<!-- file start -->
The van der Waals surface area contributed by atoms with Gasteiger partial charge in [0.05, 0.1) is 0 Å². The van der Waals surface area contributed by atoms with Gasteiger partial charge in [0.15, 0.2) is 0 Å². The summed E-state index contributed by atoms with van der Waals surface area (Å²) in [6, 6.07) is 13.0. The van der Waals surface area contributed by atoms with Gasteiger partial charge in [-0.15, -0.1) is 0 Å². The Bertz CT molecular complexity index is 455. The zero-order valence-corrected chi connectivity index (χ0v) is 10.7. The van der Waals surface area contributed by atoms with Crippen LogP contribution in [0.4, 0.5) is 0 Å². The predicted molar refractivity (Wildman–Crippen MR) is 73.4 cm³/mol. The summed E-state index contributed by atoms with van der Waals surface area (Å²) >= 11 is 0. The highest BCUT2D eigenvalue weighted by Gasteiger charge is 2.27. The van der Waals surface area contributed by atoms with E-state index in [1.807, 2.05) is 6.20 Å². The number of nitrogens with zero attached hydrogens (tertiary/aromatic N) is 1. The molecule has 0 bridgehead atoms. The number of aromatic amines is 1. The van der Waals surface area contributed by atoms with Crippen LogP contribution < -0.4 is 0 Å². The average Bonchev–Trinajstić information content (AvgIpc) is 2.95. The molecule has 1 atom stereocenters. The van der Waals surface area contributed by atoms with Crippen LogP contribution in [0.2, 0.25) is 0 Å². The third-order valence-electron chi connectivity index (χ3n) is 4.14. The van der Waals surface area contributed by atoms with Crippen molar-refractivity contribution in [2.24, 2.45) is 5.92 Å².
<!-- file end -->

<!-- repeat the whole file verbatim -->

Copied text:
The van der Waals surface area contributed by atoms with Gasteiger partial charge in [0.05, 0.1) is 0 Å². The van der Waals surface area contributed by atoms with Gasteiger partial charge in [0.15, 0.2) is 0 Å². The summed E-state index contributed by atoms with van der Waals surface area (Å²) in [6, 6.07) is 13.0. The van der Waals surface area contributed by atoms with Gasteiger partial charge in [-0.15, -0.1) is 0 Å². The Bertz CT molecular complexity index is 455. The zero-order valence-corrected chi connectivity index (χ0v) is 10.7. The van der Waals surface area contributed by atoms with Crippen LogP contribution in [0.4, 0.5) is 0 Å². The predicted molar refractivity (Wildman–Crippen MR) is 73.4 cm³/mol. The summed E-state index contributed by atoms with van der Waals surface area (Å²) >= 11 is 0. The highest BCUT2D eigenvalue weighted by Gasteiger charge is 2.27. The van der Waals surface area contributed by atoms with E-state index in [1.807, 2.05) is 6.20 Å². The number of nitrogens with zero attached hydrogens (tertiary/aromatic N) is 1. The molecule has 0 bridgehead atoms. The number of aromatic amines is 1. The van der Waals surface area contributed by atoms with Crippen LogP contribution < -0.4 is 0 Å². The average Bonchev–Trinajstić information content (AvgIpc) is 2.95. The molecule has 1 atom stereocenters. The van der Waals surface area contributed by atoms with Crippen LogP contribution in [0.2, 0.25) is 0 Å². The third-order valence-electron chi connectivity index (χ3n) is 4.14. The van der Waals surface area contributed by atoms with Crippen molar-refractivity contribution in [2.24, 2.45) is 5.92 Å².